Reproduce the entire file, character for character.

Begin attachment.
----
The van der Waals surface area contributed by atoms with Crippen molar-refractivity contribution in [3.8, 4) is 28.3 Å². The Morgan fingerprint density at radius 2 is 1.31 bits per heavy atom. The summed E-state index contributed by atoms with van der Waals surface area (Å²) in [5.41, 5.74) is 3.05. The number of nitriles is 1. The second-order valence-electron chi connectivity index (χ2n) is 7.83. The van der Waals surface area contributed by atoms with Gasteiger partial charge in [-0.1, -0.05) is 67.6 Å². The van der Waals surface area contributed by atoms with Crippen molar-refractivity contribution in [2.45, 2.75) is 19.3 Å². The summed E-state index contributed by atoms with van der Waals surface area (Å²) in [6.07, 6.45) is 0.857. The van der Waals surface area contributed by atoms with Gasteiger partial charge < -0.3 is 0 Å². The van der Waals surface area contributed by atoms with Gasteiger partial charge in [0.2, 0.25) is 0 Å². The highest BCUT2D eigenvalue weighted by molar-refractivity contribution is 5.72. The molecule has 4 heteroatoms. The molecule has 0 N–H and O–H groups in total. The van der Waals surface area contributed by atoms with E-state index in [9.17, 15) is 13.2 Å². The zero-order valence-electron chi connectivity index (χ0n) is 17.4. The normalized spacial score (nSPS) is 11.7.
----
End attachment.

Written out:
The van der Waals surface area contributed by atoms with Crippen molar-refractivity contribution in [3.8, 4) is 28.3 Å². The Morgan fingerprint density at radius 2 is 1.31 bits per heavy atom. The summed E-state index contributed by atoms with van der Waals surface area (Å²) in [5.41, 5.74) is 3.05. The number of nitriles is 1. The second-order valence-electron chi connectivity index (χ2n) is 7.83. The van der Waals surface area contributed by atoms with Gasteiger partial charge in [-0.1, -0.05) is 67.6 Å². The van der Waals surface area contributed by atoms with Crippen molar-refractivity contribution in [2.45, 2.75) is 19.3 Å². The summed E-state index contributed by atoms with van der Waals surface area (Å²) in [6.07, 6.45) is 0.857. The van der Waals surface area contributed by atoms with Gasteiger partial charge < -0.3 is 0 Å². The van der Waals surface area contributed by atoms with Gasteiger partial charge in [0.2, 0.25) is 0 Å². The highest BCUT2D eigenvalue weighted by molar-refractivity contribution is 5.72. The molecule has 4 heteroatoms. The molecule has 0 N–H and O–H groups in total. The van der Waals surface area contributed by atoms with E-state index in [9.17, 15) is 13.2 Å². The zero-order valence-electron chi connectivity index (χ0n) is 17.4. The normalized spacial score (nSPS) is 11.7.